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Is Looking Cool Really That Cool?

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I don't know a single person that throughout their childhood listened to everything that their parents had to say about being safe. We all grew up hearing “don't do this, don't do that” and always getting yelled at for things as little as not brushing your teeth before bed, or not looking both ways when crossing the street, or getting that “don't talk to strangers” speech. Anything your parents would say to keep you healthy and safe. Every once in awhile we would do something without our parents knowing, thinking we might just get away with it. We all did rebellious things at some point throughout our childhood.


Watching your child learn how to ride a bike is one of the happiest moments of a parent's life. It opens things up to a new beginning showing that the child has grown up. Giving a kid a bike is almost like giving a teenager a car to drive. The parents pray every day that nothing bad will happen and hope that their child won't do something stupid, like go 20 over the speed limit, things like that. Same thing applies to a child with a bike. The one thing my mom always told me was “don't be a show off, you’re gonna get hurt.” In that moment I thought “what could possibly happen while riding a bike?” I was so oblivious and me being the rebellious kid that I was, of course I was going to be a show off. I would be cruising over curbs, going fast down hills, tearing up the grass, anything I could possibly think of to make people think I'm “dangerous.” Summer was the prime time for me riding my bike all through the neighborhoods of Darien. I was always told though “Don't bike too far Alyssa.” Of course my response was always “Okay mom I get it.” My neighborhood friends and I  would bike around all day until the sun would go down, just like any kid in elementary school would do too. Being outside, all day, all night, was always my thing cause I have always been the outdoorsy type. My neighbors and I decided to bike one day to get ice cream on a sizzling summer day. After getting ice cream, all filled with sugar, a crazy side of me was unleashed. I was swirling through the Sequoia Lane on my bike with my friends.

 

They all kept telling me, “Alyssa be careful you're gonna hurt yourself.”
Of course my response was “I'll be fine guys I know how to ride a bike i'm not 4 years old!”
It was all fun in games until I fell behind.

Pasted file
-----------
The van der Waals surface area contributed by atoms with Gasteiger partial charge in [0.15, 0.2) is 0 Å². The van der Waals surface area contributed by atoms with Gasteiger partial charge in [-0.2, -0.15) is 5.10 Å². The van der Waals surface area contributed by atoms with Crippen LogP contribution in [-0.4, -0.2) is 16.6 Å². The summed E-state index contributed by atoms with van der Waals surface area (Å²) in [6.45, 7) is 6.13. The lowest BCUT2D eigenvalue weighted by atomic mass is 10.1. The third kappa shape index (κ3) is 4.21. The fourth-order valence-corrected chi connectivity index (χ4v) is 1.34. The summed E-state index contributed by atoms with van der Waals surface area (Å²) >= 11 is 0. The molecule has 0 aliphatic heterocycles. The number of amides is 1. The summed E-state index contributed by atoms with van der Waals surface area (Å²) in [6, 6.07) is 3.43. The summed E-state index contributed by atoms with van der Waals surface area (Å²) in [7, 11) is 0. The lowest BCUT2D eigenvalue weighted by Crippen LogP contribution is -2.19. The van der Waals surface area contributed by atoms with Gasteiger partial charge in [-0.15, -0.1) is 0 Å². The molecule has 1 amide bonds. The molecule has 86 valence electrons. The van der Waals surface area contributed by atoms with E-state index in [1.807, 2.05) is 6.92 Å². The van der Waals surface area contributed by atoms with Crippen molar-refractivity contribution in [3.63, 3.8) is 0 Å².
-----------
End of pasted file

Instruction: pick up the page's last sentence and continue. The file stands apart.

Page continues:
My step dad owns a bus repair company so occasionally he would have to bring a bus home and park it on the street for the night, which blocked vision from the front of our house. With everyone already ahead of me, I tried to get there attention.


“Guys watch this.”


We all laughed until the moment I knew, I messed up. The words to describe that moment was “swivel, swivel, boom.” At that moment I had swiveled so hard, hit a rock, then flew ungracefully over my handlebars landing splat on my face. Not only did I get the wind knocked out of me, but my teeth too. As I was laying in the middle of the street, feeling as if I was hit with a truck, with my friends shouting for help, and soon enough my mom and my step dad ran outside in a panic. I was very unaware of what had happened, due to feeling very dizzy. My mom then picked me up, and ran to the kitchen as I was screaming in shock of all the blood on my body. My mouth gushing, teeth missing, and all I could here is 10,000 voices asking me if I'm okay.

 

The funny thing I will always remember from this incident was my step dad in the street looking for my two missing teeth. I was sitting on the countertop, unaware of which teeth I lost due to my mouth being filled with gushing blood. All I was worried about in this moment is that my two front teeth were gone and that I would never be able to make friends because I thought “who would wanna be friends with girl that had no front teeth,” I was so embarrassed, not even scared about the fact that I could have broken a bone. The most embarrassing part of this moment was all the neighbor kids in my kitchen just watching my mouth drip with blood, including the boys in my grade too. I had never felt more embarrassed in my life.


A few hours after everyone calming down, including me, I could finally see my mouth again. My mouth was no longer brimming with blood, and I realized I had nothing to worry about. My mom sat down with me in the kitchen and we had a long talk about “showing off” still showing affection towards me as I was still in a lot of pain. As I was being consulted, I was presented with my missing teeth they found in this street. Thankfully it ended up being the two teeth beside my front. I couldn't help but laugh at how worked up and embarrassed I was and everyone in the room laughed with me too.


There were definitely a few things I took from this experience of mine. One, don't freak out and hyperventilate because getting worked up doesn't help. Two, I shouldn't have been embarrassed about what people think, what I should have been embarrassed about was trying to act “cool.” Finally the main thing I learned from this experience was if your parents tell you not to do something that could put you in danger for yourself, listen to them. We all were rebellious, disobedient, and riotous, at some point in our childhood and the only thing that matters about our mistakes is that we learn from them.






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